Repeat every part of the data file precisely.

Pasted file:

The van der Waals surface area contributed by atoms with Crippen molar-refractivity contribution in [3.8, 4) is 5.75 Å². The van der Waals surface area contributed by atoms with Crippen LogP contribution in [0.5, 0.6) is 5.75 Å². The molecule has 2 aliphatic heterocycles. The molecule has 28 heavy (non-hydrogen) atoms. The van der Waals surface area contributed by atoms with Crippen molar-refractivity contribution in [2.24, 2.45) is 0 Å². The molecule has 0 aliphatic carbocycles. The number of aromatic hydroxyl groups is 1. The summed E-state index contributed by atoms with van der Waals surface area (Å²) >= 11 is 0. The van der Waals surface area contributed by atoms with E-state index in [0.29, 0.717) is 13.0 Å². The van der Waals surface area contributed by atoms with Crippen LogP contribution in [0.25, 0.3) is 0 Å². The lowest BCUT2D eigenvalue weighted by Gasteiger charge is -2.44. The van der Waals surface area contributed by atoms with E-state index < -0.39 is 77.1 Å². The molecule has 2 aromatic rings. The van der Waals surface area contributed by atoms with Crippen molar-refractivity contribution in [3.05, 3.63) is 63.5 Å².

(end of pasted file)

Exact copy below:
The van der Waals surface area contributed by atoms with Crippen molar-refractivity contribution in [3.8, 4) is 5.75 Å². The van der Waals surface area contributed by atoms with Crippen LogP contribution in [0.5, 0.6) is 5.75 Å². The molecule has 2 aliphatic heterocycles. The molecule has 28 heavy (non-hydrogen) atoms. The van der Waals surface area contributed by atoms with Crippen molar-refractivity contribution in [2.24, 2.45) is 0 Å². The molecule has 0 aliphatic carbocycles. The number of aromatic hydroxyl groups is 1. The summed E-state index contributed by atoms with van der Waals surface area (Å²) >= 11 is 0. The van der Waals surface area contributed by atoms with E-state index in [0.29, 0.717) is 13.0 Å². The van der Waals surface area contributed by atoms with Crippen LogP contribution in [0.25, 0.3) is 0 Å². The lowest BCUT2D eigenvalue weighted by Gasteiger charge is -2.44. The van der Waals surface area contributed by atoms with E-state index < -0.39 is 77.1 Å². The molecule has 2 aromatic rings. The van der Waals surface area contributed by atoms with Crippen molar-refractivity contribution in [3.05, 3.63) is 63.5 Å².